K-State among few teams left that huddles up on offense

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MANHATTAN, Kan. (AP) — The play ends and all the players from Kansas State’s offense begin milling around, about 5 yards behind the line of scrimmage, then slowly congregate as if they are around a campfire.
Then they clap in unison and head to the line of scrimmage.
Confused? You might be.

It almost looks as if the Wildcats huddled, and maybe even called a play in there. But there is no way that happened, right? Not in this era of fast-paced offenses, where quarterbacks bark out the play as their big linemen lumber to the line of scrimmage the moment the previous play is whistled dead, quickly calling for the next snap before the defense — and anyone else — has a moment to breathe.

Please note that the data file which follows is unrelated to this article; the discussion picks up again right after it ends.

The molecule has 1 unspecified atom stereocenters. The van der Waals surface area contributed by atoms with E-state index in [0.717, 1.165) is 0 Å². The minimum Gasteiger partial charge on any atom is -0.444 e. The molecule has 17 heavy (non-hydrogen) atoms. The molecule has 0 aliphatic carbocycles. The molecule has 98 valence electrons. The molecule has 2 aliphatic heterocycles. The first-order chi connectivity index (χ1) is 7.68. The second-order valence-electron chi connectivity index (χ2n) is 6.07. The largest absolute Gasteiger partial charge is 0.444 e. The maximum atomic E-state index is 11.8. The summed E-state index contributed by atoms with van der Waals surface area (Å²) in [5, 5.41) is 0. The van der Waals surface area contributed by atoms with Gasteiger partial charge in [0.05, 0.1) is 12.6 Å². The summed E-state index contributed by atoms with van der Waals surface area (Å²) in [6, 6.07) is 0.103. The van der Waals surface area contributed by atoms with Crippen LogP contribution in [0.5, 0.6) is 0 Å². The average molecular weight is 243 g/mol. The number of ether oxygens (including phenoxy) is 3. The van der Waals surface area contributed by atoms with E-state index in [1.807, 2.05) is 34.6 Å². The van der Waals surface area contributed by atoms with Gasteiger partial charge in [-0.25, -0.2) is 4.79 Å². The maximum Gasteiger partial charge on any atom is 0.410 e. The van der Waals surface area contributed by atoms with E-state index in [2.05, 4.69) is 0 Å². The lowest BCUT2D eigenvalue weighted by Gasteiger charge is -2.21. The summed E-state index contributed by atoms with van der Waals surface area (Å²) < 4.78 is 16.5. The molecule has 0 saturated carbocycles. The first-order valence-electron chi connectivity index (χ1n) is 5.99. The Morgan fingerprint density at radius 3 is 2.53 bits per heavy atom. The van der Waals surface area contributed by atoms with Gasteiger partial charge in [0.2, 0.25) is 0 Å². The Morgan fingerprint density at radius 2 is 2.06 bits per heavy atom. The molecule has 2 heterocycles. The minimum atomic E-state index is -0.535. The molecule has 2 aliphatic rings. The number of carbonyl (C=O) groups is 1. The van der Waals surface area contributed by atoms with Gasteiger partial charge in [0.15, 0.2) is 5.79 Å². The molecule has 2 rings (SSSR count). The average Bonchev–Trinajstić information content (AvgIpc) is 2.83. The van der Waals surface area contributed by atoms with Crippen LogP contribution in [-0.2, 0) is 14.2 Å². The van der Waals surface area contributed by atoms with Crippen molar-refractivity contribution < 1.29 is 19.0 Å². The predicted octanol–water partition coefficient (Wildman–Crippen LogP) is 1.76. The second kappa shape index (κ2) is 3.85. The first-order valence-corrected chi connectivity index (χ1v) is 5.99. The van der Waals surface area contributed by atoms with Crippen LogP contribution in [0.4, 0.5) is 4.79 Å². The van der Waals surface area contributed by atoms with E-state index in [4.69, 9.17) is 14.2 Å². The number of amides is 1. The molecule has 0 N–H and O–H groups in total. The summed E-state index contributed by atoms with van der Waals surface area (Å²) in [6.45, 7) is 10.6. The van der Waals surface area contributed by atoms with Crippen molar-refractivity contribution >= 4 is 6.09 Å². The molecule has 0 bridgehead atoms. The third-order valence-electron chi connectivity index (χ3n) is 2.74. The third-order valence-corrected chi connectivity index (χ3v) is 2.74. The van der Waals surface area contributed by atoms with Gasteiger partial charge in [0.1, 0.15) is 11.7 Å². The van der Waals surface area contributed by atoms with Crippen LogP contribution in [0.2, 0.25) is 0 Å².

Yet that seemingly antiquated notion of huddling is something that No. 23 Kansas State does quite regularly under new coach Chris Klieman, and so far it has produced tremendous results.
The Wildcats (3-0) have dominated time of possession to the tune of more than 36 minutes per game, which came in

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